Kira: We have a ‘no social media’ policy – we did allow Layla (13 years old) to have Be Real on her phone but we have to approve who she friends and monitor content. Our girls can play Roblox, access YouTube, and use Messenger Kids (which is linked to my Facebook so we can see all activity and approve who they are friends with

3) At what age did you/ will you allow your kids to have cell phones?  Why has your family agreed on this specific age? 

Jessica: The boys got the phones at the age of 10.  They walk home from school so I like being able to monitor their location. They don’t have them out at school; They stay in their backpacks as trackers.

Kira: Layla was in 6th grade when she got her first phone with service. Our younger girls got theirs around the same time (because old phones were passed down) but they still do not have cellular service.

Amanda: My sons received a cellphone (one for both to use) when they were in the second half of 5th and 6th grade. The reasoning was due to them walking to and from school, so we knew where they were. When they reached 6th and 7th grade, our oldest received his own phone due to him going to a different school than his brother. 

Our youngest two will not receive phones until a later age- probably 14. Since allowing our older two kids to have phones, my husband and I have become more aware of other options that would allow us to know where our kids are and communicate with them without having a smartphone.  

We believe they don’t need phones.  They are a distraction most of the time. Our older kids use them to play games and text their friends.  We have even found texting to not always be kind/appropriate and they are far too young to understand the implications of their words and what they share. 

4) What parental controls do you have on these devices and why? 

How Three Families are Protecting Their Kids OnlineJessica: We have to approve their apps that they download or any other sites they look at with apple family. We all have iPhones.

Kira: One of the best things we did this year was put parameters around phone use. We have a charge station in our kitchen and everyone has to turn in their phones at 7pm (a little later for Layla because she often uses her phone for music for homework).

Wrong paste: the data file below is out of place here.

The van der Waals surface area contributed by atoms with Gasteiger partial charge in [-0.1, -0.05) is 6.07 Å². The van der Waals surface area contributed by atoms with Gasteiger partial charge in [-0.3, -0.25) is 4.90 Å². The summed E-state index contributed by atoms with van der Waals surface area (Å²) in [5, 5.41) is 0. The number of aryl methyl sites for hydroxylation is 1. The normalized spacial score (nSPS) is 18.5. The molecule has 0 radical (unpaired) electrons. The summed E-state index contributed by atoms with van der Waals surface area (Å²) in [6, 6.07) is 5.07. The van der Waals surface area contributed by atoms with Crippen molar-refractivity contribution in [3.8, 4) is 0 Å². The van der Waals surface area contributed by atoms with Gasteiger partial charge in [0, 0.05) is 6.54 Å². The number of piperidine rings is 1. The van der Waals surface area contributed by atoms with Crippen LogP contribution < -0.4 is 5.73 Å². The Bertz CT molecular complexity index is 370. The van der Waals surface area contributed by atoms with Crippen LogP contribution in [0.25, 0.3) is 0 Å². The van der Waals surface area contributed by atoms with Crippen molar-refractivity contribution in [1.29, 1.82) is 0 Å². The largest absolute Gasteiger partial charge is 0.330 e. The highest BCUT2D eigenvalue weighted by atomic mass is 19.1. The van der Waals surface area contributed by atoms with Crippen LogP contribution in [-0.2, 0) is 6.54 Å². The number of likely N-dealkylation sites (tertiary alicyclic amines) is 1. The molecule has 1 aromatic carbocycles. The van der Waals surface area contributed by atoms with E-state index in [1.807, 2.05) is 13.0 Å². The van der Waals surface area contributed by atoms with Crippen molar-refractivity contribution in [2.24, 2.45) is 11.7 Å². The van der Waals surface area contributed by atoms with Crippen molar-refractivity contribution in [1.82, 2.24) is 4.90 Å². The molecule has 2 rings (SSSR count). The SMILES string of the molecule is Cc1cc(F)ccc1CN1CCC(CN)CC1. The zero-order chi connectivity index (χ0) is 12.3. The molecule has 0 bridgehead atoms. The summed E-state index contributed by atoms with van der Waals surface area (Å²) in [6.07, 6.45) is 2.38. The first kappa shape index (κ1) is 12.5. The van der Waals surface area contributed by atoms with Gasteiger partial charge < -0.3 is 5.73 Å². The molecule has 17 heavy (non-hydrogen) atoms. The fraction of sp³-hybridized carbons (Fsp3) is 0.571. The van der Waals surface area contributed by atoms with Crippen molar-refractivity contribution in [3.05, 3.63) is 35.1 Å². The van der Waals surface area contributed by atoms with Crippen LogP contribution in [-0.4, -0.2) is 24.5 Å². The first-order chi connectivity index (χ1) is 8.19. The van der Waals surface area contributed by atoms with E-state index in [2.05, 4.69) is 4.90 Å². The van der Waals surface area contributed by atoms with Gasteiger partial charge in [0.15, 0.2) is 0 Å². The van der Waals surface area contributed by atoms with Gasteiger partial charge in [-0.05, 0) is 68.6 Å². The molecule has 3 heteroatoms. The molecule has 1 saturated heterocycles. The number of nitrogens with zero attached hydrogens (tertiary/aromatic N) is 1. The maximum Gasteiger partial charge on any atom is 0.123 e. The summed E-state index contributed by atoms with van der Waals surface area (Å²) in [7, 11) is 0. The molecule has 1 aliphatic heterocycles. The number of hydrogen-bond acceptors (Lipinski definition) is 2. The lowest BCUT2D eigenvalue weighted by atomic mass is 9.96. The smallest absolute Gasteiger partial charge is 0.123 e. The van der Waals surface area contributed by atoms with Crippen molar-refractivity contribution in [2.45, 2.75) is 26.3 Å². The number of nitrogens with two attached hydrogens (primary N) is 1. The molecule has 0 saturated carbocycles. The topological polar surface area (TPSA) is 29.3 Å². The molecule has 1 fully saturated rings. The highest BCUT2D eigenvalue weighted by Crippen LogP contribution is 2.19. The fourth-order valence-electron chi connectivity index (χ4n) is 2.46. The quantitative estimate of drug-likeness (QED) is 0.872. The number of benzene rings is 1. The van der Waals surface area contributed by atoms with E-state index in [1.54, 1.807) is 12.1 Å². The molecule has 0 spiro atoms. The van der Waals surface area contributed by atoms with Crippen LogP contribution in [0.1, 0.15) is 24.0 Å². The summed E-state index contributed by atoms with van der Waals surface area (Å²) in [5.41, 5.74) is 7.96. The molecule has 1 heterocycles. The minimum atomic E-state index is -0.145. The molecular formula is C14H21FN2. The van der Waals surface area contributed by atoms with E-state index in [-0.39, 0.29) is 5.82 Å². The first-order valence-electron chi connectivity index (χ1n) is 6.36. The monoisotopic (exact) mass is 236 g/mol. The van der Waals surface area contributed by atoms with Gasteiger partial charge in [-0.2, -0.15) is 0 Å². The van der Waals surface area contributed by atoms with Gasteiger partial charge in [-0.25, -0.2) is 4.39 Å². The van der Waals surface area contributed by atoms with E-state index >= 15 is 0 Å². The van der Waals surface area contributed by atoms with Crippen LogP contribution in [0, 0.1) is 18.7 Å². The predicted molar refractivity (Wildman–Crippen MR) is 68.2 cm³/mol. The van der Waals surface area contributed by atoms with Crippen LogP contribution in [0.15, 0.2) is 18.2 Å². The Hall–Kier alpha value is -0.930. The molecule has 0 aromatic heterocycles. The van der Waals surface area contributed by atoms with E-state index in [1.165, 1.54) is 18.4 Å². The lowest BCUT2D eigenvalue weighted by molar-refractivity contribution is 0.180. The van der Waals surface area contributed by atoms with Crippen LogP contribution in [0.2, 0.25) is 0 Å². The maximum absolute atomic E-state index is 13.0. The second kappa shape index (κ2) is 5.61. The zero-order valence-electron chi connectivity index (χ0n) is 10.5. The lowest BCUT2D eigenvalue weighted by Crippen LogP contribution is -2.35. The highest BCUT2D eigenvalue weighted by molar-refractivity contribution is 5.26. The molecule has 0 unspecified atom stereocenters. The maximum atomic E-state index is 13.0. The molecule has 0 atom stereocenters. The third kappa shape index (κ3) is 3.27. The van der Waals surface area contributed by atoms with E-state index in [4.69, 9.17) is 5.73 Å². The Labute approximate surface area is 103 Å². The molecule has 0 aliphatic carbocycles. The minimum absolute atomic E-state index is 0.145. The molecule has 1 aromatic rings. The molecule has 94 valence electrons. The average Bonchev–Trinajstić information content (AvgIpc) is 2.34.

Phones stay on their stations until everyone is 100% ready to go for school the next day and then they are allowed to play a game or chat with friends until we leave. Phones stay in the kitchen during the school day (again, Layla can take hers to school because we need to get a hold of her for pick up or drop off needs).

All of the phones have restrictions for downloading so only mom and dad can add games or apps. And then really we just monitor.

Amanda: Our boys have iPhones.  They can’t download anything without permission. We have also restricted their internet access to prevent viewing of explicit content, screen time on certain apps, and privacy controls.  These can be placed on apple products when you choose in settings that ‘this is my child’s device.’ It will then allow you to input a password.

Our reasoning for it is to protect them. They may not understand the effects of seeing explicit content now, or even the people who are on the internet that prey on children. So, we want to make sure they are safe until they are old enough to understand it more. 

5) What advice would you give to a fellow mom who is starting to navigate the digital world with their kids?

Jessica: Make sure your child is mature enough and responsible and understands what to watch for.

Kira: It is such a hard time to be a parent in this digital world. I think following your own instincts and trusting your gut on what is best for your family is important as it is very easy for kids to see what friends are doing and ask for things you may not feel comfortable with.

We established early on that a phone is a privilege, not a right so the girls know, if we have challenges with school or behavior, the phone is the first thing to go.

Amanda: Read all that you can about the internet and children. There are a lot of resources available to you that will help you to make an informed decision that is best for your family.  It’s tricky, but I find that keeping clear communication with them about the risks, and full access to their devices helps us to maintain some digital protection.